A Weak Dollar Can Make Commodities More Profitable

Editor's Note: You can find our complete library of free investing articles here.

The dollar’s dominance is not guaranteed in the global marketplace. As the markets rally and economic growth emerges, investors are selling the dollar against the other major currencies. In fact, the US Dollar index (the dollar versus a basket of international currencies) has broken out of a consolidation pattern to the downside today. The index is approaching the lows seen in late 2008.

[VIDEO] A Weak Dollar Can Make Commodities More Profitable

One of the drivers for the dollar’s depreciation today includes a report from several major oil exporting and importing countries planning an end to the convention of pricing oil in dollars. Changing the pricing conventions like this could lead to a falling dollar and higher oil prices in dollars. This could be a great opportunity for commodities investors. There are some great ways to take advantage of that potential through commodity and dollar ETFs without having to become a futures trader.

Diversification vs. Broad Diversification

Many individual investors are starting to look outside of the U.S. stock market for opportunities to diversify their portfolios, and one market that has received an increasing amount of attention during the past few years has been the commodity market.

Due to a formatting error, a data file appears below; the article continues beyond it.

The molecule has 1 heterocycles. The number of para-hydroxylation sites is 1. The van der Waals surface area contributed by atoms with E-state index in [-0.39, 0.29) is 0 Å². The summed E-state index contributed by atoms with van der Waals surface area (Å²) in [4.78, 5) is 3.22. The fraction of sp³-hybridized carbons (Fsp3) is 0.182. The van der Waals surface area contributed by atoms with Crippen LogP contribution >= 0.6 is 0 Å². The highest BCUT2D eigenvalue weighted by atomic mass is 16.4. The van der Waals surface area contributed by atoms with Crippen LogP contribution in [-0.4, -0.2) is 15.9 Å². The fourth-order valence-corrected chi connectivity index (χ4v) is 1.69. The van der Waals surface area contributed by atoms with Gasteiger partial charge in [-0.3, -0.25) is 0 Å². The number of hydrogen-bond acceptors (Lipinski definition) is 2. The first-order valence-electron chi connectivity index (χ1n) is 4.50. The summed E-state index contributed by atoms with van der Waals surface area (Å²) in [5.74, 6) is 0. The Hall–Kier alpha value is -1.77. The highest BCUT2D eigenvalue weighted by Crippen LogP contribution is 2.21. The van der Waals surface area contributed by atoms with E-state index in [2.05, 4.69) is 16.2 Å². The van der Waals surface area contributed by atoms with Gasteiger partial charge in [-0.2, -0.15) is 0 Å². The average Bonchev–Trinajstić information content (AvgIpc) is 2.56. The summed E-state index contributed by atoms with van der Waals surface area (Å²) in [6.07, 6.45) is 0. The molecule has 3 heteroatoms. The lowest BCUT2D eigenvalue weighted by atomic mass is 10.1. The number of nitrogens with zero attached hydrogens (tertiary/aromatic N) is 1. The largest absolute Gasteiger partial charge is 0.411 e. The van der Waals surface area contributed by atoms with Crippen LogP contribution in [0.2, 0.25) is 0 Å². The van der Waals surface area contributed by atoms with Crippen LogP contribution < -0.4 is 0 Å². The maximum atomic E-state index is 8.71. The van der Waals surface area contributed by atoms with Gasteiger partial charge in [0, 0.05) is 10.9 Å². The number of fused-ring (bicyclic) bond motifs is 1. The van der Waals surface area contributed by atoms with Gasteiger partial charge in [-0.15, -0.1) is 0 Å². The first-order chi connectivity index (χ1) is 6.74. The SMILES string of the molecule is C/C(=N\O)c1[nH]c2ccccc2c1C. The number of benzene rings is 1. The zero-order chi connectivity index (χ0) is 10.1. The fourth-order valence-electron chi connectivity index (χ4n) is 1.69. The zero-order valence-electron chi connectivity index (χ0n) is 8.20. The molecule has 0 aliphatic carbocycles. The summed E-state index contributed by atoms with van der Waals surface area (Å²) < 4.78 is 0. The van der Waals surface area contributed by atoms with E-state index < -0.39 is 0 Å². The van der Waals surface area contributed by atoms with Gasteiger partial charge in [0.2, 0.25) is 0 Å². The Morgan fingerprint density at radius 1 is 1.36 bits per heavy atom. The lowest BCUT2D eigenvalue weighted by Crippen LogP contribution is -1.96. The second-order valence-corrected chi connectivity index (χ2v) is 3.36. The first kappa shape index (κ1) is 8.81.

Investors like the commodity market because it is not highly correlated with the stock market—which is good for those looking for diversification in their portfolios.

However, there is a difference between diversifying part of your portfolio into a commodity or two and diversifying your portfolio across the entire commodity market.

Commodity ETFs

Individual investors now have unparalleled access to the commodities market thanks to the growth and development of exchange-traded funds (ETFs). ETFs provide easy access at a relatively low cost.

Here’s the thing with commodity ETFs though. Some commodity ETFs invest in individual commodities, like gold (GLD) and oil (USO), while other commodity ETFs invest in the entire commodity market (DBC).

If you really want to be diversified in your portfolio, consider using a commodity index ETF instead of a single commodity ETF. You will experience less volatility in your portfolio, and you will have fewer funds to manage.

Image courtesy kteague.